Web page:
The attitude of GWU administrators does not hold out cause for hope. When the posters appeared to be the work of campus conservatives, university president Steven Knapp immediately reacted, “There is no place for expressions of hatred on our campus.” The administration sent an e-mail to YAF leaders, demanding they draft “a statement which states that you will not allow hate speech to be a part of any of YAF’s events, literature, written or verbal communication planned for Islamofacism Week.”

But Knapp seemed much more tolerant after the poster’s origin came to light. Speaking at the campus Iftar, an annual event where to break the Ramadan fast, Knapp said sympathetically, “I understand that the students who created and posted the flier thought they were defending Islamic people against that kind of stereotype, but their action had the opposite effect, producing pain among our Muslim students, faculty and staff, as well as shocking and embarrassing the non-Muslim members of our community.”

Campus media continue to blame the victim. The unofficial GW Hatchet, living up to its name, wrote in an unsigned editorial this week:

While it is natural that the national leaders of the Young America’s Foundation would have something to say about the issue, the GW chapter of YAF should be careful in associating itself with some of the hateful rhetoric that is being directed towards the administration and GW as a whole.

As usual, there has been a purported incident of hate speech, so conservatives must apologize for the actions of others. The Hatchet does not specify the alleged “hateful rhetoric” emanating from the Right, nor has there been any. If anything, YAF national headquarters has been remarkably restrained for an organization accused of authoring a flier that says all Arabs have a hollow leg that allows them to smuggle heroin and children. Nonetheless, the editorial closes by questioning the legitimacy of GWU conservatives’ “tolerance”:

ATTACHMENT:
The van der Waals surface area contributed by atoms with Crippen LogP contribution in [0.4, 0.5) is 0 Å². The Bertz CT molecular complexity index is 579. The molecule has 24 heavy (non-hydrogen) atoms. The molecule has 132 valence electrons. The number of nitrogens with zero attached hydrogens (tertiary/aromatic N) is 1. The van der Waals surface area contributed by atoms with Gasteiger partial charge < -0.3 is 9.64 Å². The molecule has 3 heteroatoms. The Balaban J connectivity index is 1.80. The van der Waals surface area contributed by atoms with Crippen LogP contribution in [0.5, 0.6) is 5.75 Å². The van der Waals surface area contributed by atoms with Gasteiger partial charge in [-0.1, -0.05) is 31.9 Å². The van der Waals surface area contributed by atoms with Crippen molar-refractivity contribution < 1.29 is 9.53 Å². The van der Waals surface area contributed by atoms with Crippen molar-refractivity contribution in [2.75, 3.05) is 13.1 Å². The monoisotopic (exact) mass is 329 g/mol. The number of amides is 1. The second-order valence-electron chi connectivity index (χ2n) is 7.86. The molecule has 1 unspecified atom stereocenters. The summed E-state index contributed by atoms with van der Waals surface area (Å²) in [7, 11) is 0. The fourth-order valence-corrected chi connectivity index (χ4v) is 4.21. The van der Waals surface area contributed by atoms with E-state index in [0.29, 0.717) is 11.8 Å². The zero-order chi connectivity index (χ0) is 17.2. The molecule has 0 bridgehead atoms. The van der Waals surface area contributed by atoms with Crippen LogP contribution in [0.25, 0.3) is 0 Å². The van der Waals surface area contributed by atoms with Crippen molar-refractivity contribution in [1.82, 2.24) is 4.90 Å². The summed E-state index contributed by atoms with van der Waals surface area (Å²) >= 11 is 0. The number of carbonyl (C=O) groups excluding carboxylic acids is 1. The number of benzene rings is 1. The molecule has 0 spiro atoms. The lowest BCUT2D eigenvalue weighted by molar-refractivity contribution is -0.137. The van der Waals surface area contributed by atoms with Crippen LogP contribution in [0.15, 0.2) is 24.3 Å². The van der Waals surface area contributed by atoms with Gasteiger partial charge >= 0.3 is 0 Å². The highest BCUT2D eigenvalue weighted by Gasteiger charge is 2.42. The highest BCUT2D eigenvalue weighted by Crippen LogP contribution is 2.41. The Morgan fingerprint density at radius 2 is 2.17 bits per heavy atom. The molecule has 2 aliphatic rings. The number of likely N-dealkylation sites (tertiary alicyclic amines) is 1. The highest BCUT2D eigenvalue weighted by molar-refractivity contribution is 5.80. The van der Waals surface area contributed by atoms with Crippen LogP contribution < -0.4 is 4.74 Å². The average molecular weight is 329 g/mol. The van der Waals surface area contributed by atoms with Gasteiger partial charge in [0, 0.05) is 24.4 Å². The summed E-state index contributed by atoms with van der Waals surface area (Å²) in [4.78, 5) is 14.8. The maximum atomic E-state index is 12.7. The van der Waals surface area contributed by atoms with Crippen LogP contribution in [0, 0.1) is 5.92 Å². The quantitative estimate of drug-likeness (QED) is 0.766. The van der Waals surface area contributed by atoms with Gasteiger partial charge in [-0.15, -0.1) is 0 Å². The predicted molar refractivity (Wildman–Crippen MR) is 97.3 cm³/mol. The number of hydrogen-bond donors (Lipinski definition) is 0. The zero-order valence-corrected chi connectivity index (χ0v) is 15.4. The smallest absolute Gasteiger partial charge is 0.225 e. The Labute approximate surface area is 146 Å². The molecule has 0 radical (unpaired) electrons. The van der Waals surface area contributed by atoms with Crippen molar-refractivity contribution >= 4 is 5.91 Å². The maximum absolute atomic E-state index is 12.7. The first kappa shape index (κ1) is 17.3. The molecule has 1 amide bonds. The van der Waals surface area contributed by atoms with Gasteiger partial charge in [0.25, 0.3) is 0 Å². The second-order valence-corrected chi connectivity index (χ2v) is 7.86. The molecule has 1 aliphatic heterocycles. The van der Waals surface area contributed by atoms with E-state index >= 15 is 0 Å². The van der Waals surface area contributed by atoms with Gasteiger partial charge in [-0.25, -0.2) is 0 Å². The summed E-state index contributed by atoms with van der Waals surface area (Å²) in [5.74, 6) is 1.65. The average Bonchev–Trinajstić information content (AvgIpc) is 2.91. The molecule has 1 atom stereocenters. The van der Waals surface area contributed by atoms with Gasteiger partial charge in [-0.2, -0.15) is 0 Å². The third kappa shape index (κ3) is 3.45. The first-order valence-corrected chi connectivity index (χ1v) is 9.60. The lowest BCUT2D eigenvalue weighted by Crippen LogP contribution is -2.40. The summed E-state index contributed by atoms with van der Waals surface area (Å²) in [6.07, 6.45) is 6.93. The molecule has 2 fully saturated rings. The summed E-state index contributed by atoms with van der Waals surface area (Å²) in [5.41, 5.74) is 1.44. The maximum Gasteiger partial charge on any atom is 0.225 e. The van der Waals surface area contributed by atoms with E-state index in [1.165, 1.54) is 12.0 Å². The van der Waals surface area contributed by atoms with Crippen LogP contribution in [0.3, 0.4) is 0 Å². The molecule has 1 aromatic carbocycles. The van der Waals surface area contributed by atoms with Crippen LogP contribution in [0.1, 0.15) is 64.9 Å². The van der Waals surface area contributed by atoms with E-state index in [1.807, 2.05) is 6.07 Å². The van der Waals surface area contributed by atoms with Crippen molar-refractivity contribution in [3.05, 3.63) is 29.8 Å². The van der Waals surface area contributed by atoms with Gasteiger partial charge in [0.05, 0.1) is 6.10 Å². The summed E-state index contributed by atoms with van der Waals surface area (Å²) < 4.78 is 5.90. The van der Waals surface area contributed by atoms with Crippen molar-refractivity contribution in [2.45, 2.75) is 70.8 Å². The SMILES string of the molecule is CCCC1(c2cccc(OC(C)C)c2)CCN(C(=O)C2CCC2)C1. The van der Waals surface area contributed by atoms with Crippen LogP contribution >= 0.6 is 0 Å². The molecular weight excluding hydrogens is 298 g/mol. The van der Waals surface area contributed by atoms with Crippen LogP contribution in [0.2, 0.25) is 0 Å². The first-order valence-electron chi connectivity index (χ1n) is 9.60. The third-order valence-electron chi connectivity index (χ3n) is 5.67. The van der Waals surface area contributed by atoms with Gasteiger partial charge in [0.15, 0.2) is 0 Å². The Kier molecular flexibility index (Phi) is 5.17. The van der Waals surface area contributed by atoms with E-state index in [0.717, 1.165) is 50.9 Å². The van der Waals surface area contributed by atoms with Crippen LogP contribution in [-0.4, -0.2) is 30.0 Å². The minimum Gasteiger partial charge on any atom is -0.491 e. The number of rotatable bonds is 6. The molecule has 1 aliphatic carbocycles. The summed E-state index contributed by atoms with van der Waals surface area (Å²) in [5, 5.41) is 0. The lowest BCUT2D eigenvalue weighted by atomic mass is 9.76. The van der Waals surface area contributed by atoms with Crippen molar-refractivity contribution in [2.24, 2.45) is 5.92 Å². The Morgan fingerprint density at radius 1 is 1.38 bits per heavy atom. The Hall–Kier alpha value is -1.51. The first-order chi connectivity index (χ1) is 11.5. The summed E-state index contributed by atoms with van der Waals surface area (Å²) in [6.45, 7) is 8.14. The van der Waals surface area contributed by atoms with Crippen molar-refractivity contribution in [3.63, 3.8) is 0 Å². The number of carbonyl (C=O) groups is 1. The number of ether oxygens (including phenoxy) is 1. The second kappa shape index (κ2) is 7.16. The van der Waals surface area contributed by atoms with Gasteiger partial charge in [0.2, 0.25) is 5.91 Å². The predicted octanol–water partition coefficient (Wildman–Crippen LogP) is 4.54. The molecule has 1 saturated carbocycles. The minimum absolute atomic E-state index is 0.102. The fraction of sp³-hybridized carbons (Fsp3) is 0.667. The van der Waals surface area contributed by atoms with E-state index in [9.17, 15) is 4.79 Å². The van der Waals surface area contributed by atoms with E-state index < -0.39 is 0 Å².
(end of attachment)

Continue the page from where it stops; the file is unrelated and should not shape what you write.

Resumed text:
As the initial shock of the poster incident wears off and the national spotlight fades, it is vital that the issues at the heart of the controversy of the past week not be forgotten. During a time of high media attention and even higher tensions, it is easy for anyone and everyone to proclaim themselves tolerant. The true test is yet to come - one that hopefully the GW student community will be able to pass.

Like Dan Rather, the campus Left believes even if the facts are wrong, the story was right.

The official student newspaper was somewhat more measured. In an unsigned editorial, The Daily Colonial noted the deception the leftist students perpetrated in their hate campaign: “Some may argue that the posters were very clearly sarcastic. Yet this doesn't change the fact that they were misleading when it came to ownership.” The editorial concludes, “The authors definitely succeeded in getting attention, but for their controversial poster, not their substantive objections to YAF's upcoming events.”

This innocence misunderstands the Left. This poster was the Left’s “substantive” objection to Islamo-Fascism Awareness Week. It is part of a national campaign to prevent the student organizers of Islamo-Fascism Awareness Week from exercising their constitutional rights – and warn fellow students about terrorism. The Left has proven over the course of at least two decades whenever any group has the audacity to disagree with its party line – whether on terrorism, reverse discrimination, or welfare spending – its spokespersons will demonize their opponents as hate-filled pariahs. These students’ “substantive objections” are that they hate us and think we should shut up, and this was the most convenient method of achieving that goal. Such bullying, dishonest, and anti-intellectual tactics should not be rewarded with a private slap on the wrist and a swift thrust under the rug.

Readers can express their opinions to George Washington University President Steven Knapp via e-mail: sknapp@gwu.edu.


Ben Johnson is Managing Editor of FrontPage Magazine and co-author, with David Horowitz, of the book Party of Defeat. He is also the author of the books Teresa Heinz Kerry's Radical Gifts (2009) and 57 Varieties of Radical Causes: Teresa Heinz Kerry's Charitable Giving (2004).